You’ve probably heard of gluten-free by now. It has become a buzzword over the last few years. There are plenty of people jumping on the gluten-free bandwagon and experiencing better health. This is due to the growing number of people with gluten sensitivities. My son happens to be one of these. While he has not been diagnosed with Celiac disease, he definitely has digestive issues with grains containing gluten. Digestive issues in a toddler is not something you want to mess with.
It Can be Toxic
So what is gluten? It’s a protein found in several grains, specifically wheat, rye, barley and triticale. In individuals that have sensitivities this protein irritates the intestines. This can lead to inflammation, diarrhea, malabsorption of nutrients and eventually leaky gut (where toxins start to pass through the intestinal wall). Sensitivities can range from mild to severe: some people can tolerate properly prepared grains with gluten while those with Celiac Disease can get sick from eating the slightest bit.
When I was growing up I had never heard of Celiac or someone not being able to eat bread – impossible, right? These days 1 out of every 133 people has Celiac disease. That’s not including people that have lesser “sensitivities.”
The Increase in Sensitivities
What changed? Why are there so many people reacting to gluten now? For starters, Americans are eating massive amounts of grains that are improperly prepared. The grains that make up the processed breads, flours, pastas, etc. that are the basis of the SAD (Standard American Diet) have not been soaked or sprouted. These processes break down the phytic acid in grains, making them easier to digest (more on that in another post).
Another contributing factor is the types of grains being consumed. Hybridized grains can contain more gluten than their ancestral counterparts.
Cutting the Gluten
If you think you have a gluten intolerance you should try cutting out gluten and see how you feel. Going completely gluten-free can be daunting at first because so many products contain gluten. You will need to read labels! Did you know gluten can be found in sauces, seasonings, cheese, processed meats, and even tea? Seriously, tea! The only way to be sure a product doesn’t contain gluten is if it is labeled “gluten-free.” We started by getting rid of the obvious foods and then slowly ridding our pantry of the hidden gluten.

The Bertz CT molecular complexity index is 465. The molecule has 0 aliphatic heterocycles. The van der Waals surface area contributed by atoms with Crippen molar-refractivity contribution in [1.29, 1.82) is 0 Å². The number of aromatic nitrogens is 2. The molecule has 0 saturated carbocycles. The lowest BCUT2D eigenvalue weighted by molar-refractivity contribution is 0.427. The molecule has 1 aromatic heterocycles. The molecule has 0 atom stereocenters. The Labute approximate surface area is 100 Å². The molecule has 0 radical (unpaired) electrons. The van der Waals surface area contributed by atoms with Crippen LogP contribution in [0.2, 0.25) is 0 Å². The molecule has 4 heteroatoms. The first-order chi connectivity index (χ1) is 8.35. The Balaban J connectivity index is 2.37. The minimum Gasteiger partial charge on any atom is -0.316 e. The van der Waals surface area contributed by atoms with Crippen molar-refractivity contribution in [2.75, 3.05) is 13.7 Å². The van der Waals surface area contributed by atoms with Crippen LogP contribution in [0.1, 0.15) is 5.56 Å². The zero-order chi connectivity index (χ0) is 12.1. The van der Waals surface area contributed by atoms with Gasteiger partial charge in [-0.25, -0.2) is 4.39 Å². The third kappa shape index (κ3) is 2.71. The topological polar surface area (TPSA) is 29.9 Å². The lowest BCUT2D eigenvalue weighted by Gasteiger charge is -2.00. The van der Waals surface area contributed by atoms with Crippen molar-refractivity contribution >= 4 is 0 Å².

Eating Healthy Gluten Free
There are plenty of things you can’t eat if you are avoiding gluten and your first instinct might be to rush out and buy all of the gluten-free replacements. The problem with this is that they are likely to be highly processed. So lets focus on what you can eat! I’ve got some tips below to help guide a whole foods-based gluten-free lifestyle.
- Eat whole foods! If you are eating whole foods you know there isn’t any gluten in it as long as you are avoiding the offending grains.
- Explore the world of gluten-free grains. There is a world of grains out there that don’t contain gluten. Rice, quinoa, buckwheat, corn, millet, amaranth, and oats are a few of the many choices out there. Just make sure you are properly soaking or sprouting these!
- Change the key players in your menu. Instead of making breads and pastas the center of your meals, look for recipes that focus on meats, veggies, and other whole grains.
- Go global. Many cultures around the world put much less emphasis on bread and pasta than the SAD. Check out some Indian or Asian-inspired recipes.
- Eat beans! These guys are under-utilized these days in most households. They are cheap, easy to store, and naturally gluten-free. As with the grains, make sure you soak or sprout them as necessary.
- Get your hands on gluten free flours. When you’re ready, check out the many flour alternatives available for cooking and baking. They are made from grains, beans and nuts and can make some delicious treats.
Tomorrow I’ll be sharing a delicious cookie recipe that is gluten-free. In the meantime, you can check out these links to some awesome gluten-free recipes that focus on whole foods.
Filipino Adobo Chicken from Retro Mama, Vintage Wife
3 Minute Baba Ghanoush from Riddlelove
Quinoa Stuffed Grilled Peppers from The Spinach Spot
Mexican Rice by Modern Alternative Mama
What is your favorite tip for eating gluten-free?
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